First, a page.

April 13, 2012
A justifiably(?) long prison term for exteme child-care stupidity
It is really hard to have any sympathy for really mean people who hurt children, but this local sentencing story from Illinois, headlined "Rockford man gets 12 years for burning child with iron," leads me to wonder whether we ought to have perhaps a little sympathy for really stupid people who hurt children. Here are the details:
A man who ironed a shirt while it was on the back of an 18-month-old girl pleaded guilty Wednesday to aggravated battery to a child and was sentenced to 12 years in prison. Elliott Moore, 43, of Rockford was sentenced by Judge Rosemary Collins, Winnebago County State’s Attorney Joe Bruscato announced today.
On Feb. 5, 2010, Rockford police officers were sent to Rockford Memorial Hospital to take a report of aggravated battery to a child. Officers learned that the child had a large, open burn mark in the middle of the back.
The child’s mother reported Moore was her live-in care provider who watched her children while she was at school. The mother said on Feb. 4, 2010, she returned home and found Moore standing in the parking lot holding a bag of his clothes, stating he had to go to work. She said he was very agitated and that she knew he did not need to be at work for quite some time. That evening, the mother indicated her daughter was up all night crying. When she changed the child’s clothing, she noticed a large, open burn on her back, Bruscato said.
During an interview with detectives, Moore said he was watching the child and a sibling and was having difficulty ironing because the child was on his lap. He said that he placed one of his work shirts on the child’s back and ironed. The defendant said the child woke up crying, and he saw that he had burned her back. He said he then put cold water on her back and put the child in a sleeper....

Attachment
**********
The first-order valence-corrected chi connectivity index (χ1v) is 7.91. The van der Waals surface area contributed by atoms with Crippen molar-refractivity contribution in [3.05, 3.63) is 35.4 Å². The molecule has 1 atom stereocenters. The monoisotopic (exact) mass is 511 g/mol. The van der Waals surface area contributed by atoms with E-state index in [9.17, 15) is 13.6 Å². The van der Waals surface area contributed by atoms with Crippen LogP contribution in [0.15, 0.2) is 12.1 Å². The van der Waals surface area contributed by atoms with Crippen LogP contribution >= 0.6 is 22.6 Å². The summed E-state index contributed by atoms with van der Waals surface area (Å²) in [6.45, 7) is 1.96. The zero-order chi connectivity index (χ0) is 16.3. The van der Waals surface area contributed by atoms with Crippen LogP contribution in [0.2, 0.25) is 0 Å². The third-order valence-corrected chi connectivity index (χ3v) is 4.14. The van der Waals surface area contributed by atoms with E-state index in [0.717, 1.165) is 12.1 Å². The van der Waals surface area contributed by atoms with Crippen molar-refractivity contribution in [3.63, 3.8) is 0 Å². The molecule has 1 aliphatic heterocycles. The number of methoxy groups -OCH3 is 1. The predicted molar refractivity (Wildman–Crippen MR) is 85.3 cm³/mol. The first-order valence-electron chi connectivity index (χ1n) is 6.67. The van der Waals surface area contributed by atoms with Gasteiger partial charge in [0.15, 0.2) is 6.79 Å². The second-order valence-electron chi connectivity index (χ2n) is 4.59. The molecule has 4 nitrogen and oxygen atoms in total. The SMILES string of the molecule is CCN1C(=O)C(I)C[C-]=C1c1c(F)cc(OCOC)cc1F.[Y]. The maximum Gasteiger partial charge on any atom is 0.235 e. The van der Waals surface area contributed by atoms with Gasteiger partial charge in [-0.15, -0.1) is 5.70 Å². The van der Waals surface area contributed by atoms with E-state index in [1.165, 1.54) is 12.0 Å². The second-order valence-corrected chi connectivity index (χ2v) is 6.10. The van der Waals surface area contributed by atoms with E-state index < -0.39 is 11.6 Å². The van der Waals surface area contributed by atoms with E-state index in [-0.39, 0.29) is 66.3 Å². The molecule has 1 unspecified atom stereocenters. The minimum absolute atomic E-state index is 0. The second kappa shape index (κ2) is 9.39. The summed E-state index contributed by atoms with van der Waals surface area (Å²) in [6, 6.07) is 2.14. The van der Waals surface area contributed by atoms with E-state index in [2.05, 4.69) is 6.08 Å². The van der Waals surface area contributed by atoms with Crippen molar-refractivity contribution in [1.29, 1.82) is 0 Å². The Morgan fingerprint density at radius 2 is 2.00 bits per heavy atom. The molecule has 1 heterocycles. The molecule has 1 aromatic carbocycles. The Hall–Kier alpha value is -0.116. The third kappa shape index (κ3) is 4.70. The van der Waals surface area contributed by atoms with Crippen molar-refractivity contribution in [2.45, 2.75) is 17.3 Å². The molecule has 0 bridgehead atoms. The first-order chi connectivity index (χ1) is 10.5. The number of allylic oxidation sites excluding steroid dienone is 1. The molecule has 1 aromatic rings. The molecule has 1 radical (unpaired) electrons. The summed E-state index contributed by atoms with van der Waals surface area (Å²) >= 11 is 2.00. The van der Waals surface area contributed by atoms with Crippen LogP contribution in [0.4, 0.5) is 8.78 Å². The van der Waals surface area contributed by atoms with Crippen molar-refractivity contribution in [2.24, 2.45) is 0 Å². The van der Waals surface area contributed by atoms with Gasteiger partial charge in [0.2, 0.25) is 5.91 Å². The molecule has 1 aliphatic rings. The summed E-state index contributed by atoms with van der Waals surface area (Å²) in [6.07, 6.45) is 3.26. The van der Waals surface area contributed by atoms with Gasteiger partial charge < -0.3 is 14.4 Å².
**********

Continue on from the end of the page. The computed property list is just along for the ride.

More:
Aggravated battery to a child is a Class 2 felony with a sentencing range of three to seven years in prison. Because of the victim’s age, Moore was eligible for an extended term — a range of three to 14 years in prison.
Perhaps I am naive to take at face value the defendant's account of how he burned this toddler, and perhaps deep evil (rather than deep stupidity) is involved here and justifies a decade+ in a cage for this crime. Still, if the poor child ultimately has no enduring harms and if the defendant truly was just guilty of being huge idiot, I wonder if anyone else questions whether the judge here really needed to nearly max-out the defendant's sentence.
April 13, 2012 at 09:42 AM | Permalink
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"Perhaps I am naive to take at face value the defendant's account of how he burned this toddler..."
There are plenty of stupid people. There are no people not in an asylum so stupid that they don't know putting a hot iron on a child's back will cause a very painful burn.
Posted by: Bill Otis | Apr 13, 2012 10:52:07 AM
Doug, I think it's a fair question. But ultimately, I come out on the side of the judge here.
Posted by: federalist | Apr 13, 2012 12:48:53 PM
I guess I'm with Bill here. IF one credits the testimony then yes I think maxing the sentence was waaaay too harsh. But I don't know if I'm so eager as you Doug to credit it. I'd really need to know more about the details of the case before passing judgment.
Posted by: Daniel | Apr 13, 2012 12:55:11 PM
Although John Smoltz now denies it, rumor had it that he once ironed his own shirt while he was wearing it.
Truth is stranger than fiction, but it is because Fiction is obliged to stick to possibilities; Truth isn't.
Posted by: AFPD | Apr 13, 2012 1:48:49 PM
Of course it's too harsh, but then that's what we do.
Posted by: John K | Apr 14, 2012 11:44:22 PM